Sharing a passion for recorded music since 1945
More details of the coming events for the first half of our season, running from April to October. Details of our meetings, costs and venue can be found here.
[* Denotes Visiting Speaker]
France has been the home of imaginative composers and fine performers of music and song in both classical and popular forms. The lyrically driven chanson style of popular music will be a particular feature of Christopher Ford’s programme, which will be drawn from a wide range of 20th century French music.
Nikolai Rimsky-Korsakov, (1844-1908) was one of the “Mighty Handful,” also known as “The Five”, a group of 19th century composers active in Saint Petersburg, who strove to produce a specifically Russian kind of classical music. Monica Bayley says he was at his best in descriptive orchestrations suggesting a mood or a place.
Though principally celebrated as an interpreter of the core German repertoire, throughout his long professional life Arturo Toscanini consistently promoted the works of Italian composers. In Stephen Coster’s programme we will hear a wide range of examples, dating from the final phase of his career as conductor of the NBC Symphony Orchestra.
Bernard Smith discusses the link between singing styles and languages, and changes in the world of singing over the last 100 years.
Having visited the South Bank for practically all his and its life – both as a member of the audience and a choral singer, not to mention as a promoter of concerts – Peter Avis is now re-living that life as one of the volunteers working in the archive at the Royal Festival Hall and is delighted to tell anyone who will listen, all about it.
Rosemary Howard invites us to come and enjoy the beauty of the Mediterranean through its vibrant and colourful music, from the passion of ‘Cavaliera Rusticana’ set in Sicily, to the exuberant Italian symphony of Mendelssohn, Espana of Chabrier and the guitar of Rodrigo. It will set us up for holiday mood.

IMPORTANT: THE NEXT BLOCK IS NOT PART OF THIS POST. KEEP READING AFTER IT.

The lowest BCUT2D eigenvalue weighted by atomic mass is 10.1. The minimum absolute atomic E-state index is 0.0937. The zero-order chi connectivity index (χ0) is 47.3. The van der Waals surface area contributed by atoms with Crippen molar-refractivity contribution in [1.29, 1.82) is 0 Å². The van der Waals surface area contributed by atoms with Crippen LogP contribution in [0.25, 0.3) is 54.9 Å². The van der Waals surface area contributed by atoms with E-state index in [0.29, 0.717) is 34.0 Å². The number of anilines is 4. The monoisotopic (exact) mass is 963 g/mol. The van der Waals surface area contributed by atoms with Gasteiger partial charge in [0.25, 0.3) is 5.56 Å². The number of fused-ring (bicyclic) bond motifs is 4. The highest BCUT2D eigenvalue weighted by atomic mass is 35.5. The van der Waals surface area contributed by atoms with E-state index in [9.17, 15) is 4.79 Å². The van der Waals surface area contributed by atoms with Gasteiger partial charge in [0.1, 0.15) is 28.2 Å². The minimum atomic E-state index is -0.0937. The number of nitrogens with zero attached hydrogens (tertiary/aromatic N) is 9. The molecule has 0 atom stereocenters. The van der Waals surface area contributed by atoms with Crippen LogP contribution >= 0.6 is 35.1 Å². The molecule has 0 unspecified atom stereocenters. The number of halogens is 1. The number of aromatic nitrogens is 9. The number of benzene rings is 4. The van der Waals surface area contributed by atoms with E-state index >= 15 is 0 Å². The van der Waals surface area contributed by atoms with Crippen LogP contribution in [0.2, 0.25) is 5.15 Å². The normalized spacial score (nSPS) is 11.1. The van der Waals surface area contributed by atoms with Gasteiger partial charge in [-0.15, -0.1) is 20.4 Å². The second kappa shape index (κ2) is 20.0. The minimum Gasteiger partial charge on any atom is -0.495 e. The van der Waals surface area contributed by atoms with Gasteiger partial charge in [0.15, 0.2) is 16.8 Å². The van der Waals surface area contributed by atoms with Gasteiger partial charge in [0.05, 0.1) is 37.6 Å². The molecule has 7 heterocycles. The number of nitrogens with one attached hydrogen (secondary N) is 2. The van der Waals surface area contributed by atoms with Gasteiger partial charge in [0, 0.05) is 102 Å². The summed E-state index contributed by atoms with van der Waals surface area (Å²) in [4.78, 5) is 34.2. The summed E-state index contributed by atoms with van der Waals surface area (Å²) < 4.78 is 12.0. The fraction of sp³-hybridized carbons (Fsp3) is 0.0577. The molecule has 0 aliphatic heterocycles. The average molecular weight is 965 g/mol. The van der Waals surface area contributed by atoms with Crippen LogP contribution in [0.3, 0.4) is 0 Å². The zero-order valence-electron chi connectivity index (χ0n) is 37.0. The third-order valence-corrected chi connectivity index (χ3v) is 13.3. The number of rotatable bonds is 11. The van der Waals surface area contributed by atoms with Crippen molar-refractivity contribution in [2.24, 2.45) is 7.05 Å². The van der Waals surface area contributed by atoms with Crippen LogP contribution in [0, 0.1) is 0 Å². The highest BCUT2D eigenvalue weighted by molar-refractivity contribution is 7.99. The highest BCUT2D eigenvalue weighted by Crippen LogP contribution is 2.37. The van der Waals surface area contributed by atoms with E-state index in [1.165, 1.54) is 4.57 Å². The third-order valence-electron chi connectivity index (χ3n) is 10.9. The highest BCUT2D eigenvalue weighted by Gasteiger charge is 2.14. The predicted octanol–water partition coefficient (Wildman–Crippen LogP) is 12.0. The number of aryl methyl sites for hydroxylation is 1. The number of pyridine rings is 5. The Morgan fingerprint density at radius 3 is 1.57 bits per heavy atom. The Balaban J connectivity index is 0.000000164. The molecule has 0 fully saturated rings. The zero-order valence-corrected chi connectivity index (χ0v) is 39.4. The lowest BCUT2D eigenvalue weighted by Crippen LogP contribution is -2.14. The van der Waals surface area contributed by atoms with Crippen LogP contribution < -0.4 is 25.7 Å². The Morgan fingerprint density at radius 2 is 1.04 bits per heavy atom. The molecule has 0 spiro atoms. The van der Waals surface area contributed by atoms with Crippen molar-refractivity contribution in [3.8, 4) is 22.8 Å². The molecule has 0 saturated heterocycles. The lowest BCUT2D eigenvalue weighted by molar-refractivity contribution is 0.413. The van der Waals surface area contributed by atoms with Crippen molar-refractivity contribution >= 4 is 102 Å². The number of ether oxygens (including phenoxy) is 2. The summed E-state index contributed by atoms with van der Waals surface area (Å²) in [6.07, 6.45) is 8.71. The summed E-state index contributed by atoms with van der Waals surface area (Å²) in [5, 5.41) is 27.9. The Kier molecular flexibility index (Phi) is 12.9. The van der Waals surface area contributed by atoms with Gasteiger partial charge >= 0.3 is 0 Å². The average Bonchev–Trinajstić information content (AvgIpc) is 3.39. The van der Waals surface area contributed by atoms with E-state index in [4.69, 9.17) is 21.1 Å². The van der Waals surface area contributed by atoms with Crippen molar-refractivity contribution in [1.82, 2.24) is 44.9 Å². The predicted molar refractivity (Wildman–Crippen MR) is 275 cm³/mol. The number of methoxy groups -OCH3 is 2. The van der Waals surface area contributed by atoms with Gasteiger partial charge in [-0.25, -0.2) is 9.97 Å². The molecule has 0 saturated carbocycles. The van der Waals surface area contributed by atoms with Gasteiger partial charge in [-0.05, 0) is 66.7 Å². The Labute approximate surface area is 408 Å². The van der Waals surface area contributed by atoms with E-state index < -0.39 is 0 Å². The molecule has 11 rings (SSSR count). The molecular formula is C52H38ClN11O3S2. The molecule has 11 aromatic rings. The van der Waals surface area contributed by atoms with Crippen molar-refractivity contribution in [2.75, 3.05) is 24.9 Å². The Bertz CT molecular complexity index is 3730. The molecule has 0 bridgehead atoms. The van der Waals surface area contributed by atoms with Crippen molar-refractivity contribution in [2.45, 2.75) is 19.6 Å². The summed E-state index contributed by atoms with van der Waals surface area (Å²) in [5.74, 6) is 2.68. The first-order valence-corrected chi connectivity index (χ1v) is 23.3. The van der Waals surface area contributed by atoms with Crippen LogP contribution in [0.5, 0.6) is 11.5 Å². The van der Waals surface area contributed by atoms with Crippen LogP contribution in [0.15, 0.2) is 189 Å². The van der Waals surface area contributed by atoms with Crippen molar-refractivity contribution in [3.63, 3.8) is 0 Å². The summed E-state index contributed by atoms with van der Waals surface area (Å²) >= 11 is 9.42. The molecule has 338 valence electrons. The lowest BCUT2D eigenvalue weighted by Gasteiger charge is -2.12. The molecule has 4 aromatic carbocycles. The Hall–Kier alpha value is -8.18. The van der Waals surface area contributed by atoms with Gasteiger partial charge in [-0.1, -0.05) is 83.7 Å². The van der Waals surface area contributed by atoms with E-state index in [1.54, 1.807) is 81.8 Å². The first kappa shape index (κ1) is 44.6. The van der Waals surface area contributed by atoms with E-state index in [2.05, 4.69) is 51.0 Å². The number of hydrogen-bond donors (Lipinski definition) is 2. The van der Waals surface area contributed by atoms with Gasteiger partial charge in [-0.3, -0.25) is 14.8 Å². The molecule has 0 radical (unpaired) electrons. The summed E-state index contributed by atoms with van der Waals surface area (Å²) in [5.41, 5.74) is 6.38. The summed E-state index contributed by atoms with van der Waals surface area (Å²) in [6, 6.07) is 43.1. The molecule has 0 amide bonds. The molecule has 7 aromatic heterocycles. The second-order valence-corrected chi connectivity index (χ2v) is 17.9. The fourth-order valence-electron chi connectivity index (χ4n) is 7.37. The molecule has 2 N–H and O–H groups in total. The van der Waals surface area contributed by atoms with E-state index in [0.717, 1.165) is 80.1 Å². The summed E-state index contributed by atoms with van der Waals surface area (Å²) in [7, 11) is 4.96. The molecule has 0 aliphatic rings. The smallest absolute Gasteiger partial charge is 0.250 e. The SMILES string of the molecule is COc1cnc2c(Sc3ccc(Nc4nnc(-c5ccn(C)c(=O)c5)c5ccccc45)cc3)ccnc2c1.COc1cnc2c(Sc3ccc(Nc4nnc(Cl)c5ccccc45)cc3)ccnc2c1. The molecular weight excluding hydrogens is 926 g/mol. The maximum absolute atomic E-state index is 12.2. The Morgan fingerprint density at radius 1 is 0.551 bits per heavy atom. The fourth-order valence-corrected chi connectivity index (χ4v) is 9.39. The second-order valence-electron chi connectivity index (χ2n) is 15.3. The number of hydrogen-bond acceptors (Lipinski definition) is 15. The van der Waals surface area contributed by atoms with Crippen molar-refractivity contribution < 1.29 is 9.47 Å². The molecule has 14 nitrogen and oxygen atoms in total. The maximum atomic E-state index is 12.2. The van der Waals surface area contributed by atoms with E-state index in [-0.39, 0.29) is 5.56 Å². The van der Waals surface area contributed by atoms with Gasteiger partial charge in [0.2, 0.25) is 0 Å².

Liz Brereton will look at music at high and low periods of life. Music in joy will include celebrations such as birthdays, coronations, church feast days and others. Music in sadness will include funerals, war, remembrance, in memoriam and music written to remember specific people.
We sample the orchestral output of the greatest composer to come out of Russia. Not only did Tchaikovsky revolutionise the writing of the scores for the ballet but he also composed unorthodox concertos for the piano. Brilliant, emotional, melodic and popular are aspects of his music. Tony Walker will explore these in this programme.
To follow up his survey of Great British Pianists of the first half of the Twentieth Century earlier this year, the independent recording producer Andrew Keener offers a portrait of British conductors from the same period, this time with an emphasis on figures who tend to be overlooked (trascurato) these days..
Ken Dudley asks ‘What is there in a tune? Is it happiness, sadness, excitement, or evoking scary feelings?’ From Berlioz to Mussorgsky, Puccini to Rachmaninov, and others, Ken invites us to investigate.
For many Holst’s fame rests in a single work – The Planets, yet his varied and often highly original compositions reveal a powerful musical imagination, capable of expressing many emotions, from the bawdy sentiments of Latin texts and mediaeval themes to austere religious mysticism. Adrian Falks will explore the music of a still under-appreciated composer.
Members bring some of their favourite pieces of music to share with the audience.